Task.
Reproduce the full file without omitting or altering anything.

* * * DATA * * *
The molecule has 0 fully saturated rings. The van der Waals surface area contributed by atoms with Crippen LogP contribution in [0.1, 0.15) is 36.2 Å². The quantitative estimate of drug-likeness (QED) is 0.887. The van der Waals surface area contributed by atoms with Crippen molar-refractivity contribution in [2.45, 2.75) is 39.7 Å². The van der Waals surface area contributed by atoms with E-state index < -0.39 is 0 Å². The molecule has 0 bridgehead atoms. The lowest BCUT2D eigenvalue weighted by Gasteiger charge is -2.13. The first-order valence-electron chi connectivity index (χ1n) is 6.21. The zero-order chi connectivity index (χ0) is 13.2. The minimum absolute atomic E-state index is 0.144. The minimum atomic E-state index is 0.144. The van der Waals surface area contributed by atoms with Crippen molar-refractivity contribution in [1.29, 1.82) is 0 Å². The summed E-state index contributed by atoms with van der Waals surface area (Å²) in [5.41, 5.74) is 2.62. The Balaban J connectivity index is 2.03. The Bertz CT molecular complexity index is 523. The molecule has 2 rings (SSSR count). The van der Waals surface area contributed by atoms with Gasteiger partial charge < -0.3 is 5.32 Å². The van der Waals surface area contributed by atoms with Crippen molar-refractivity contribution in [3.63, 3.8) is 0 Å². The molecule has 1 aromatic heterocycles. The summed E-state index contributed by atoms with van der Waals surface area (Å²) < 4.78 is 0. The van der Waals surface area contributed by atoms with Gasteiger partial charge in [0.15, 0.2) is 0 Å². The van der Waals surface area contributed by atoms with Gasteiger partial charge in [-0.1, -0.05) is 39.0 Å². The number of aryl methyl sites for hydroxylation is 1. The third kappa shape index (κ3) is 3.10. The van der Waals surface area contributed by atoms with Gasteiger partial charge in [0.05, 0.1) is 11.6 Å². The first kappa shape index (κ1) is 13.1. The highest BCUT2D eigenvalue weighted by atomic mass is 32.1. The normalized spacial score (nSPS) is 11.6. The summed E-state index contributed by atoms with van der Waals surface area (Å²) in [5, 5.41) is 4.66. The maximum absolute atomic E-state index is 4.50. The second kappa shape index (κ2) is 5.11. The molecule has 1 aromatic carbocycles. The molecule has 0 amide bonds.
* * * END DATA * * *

The molecule has 0 fully saturated rings. The van der Waals surface area contributed by atoms with Crippen LogP contribution in [0.1, 0.15) is 36.2 Å². The quantitative estimate of drug-likeness (QED) is 0.887. The van der Waals surface area contributed by atoms with Crippen molar-refractivity contribution in [2.45, 2.75) is 39.7 Å². The van der Waals surface area contributed by atoms with E-state index < -0.39 is 0 Å². The molecule has 0 bridgehead atoms. The lowest BCUT2D eigenvalue weighted by Gasteiger charge is -2.13. The first-order valence-electron chi connectivity index (χ1n) is 6.21. The zero-order chi connectivity index (χ0) is 13.2. The minimum absolute atomic E-state index is 0.144. The minimum atomic E-state index is 0.144. The van der Waals surface area contributed by atoms with Crippen molar-refractivity contribution in [1.29, 1.82) is 0 Å². The summed E-state index contributed by atoms with van der Waals surface area (Å²) in [5.41, 5.74) is 2.62. The Balaban J connectivity index is 2.03. The Bertz CT molecular complexity index is 523. The molecule has 2 rings (SSSR count). The van der Waals surface area contributed by atoms with Gasteiger partial charge < -0.3 is 5.32 Å². The van der Waals surface area contributed by atoms with Crippen molar-refractivity contribution in [3.63, 3.8) is 0 Å². The molecule has 1 aromatic heterocycles. The summed E-state index contributed by atoms with van der Waals surface area (Å²) < 4.78 is 0. The van der Waals surface area contributed by atoms with Gasteiger partial charge in [0.15, 0.2) is 0 Å². The van der Waals surface area contributed by atoms with Gasteiger partial charge in [-0.1, -0.05) is 39.0 Å². The number of aryl methyl sites for hydroxylation is 1. The third kappa shape index (κ3) is 3.10. The van der Waals surface area contributed by atoms with Gasteiger partial charge in [0.05, 0.1) is 11.6 Å². The first kappa shape index (κ1) is 13.1. The highest BCUT2D eigenvalue weighted by atomic mass is 32.1. The normalized spacial score (nSPS) is 11.6. The summed E-state index contributed by atoms with van der Waals surface area (Å²) in [5, 5.41) is 4.66. The maximum absolute atomic E-state index is 4.50. The second kappa shape index (κ2) is 5.11. The molecule has 1 aromatic carbocycles. The molecule has 0 amide bonds.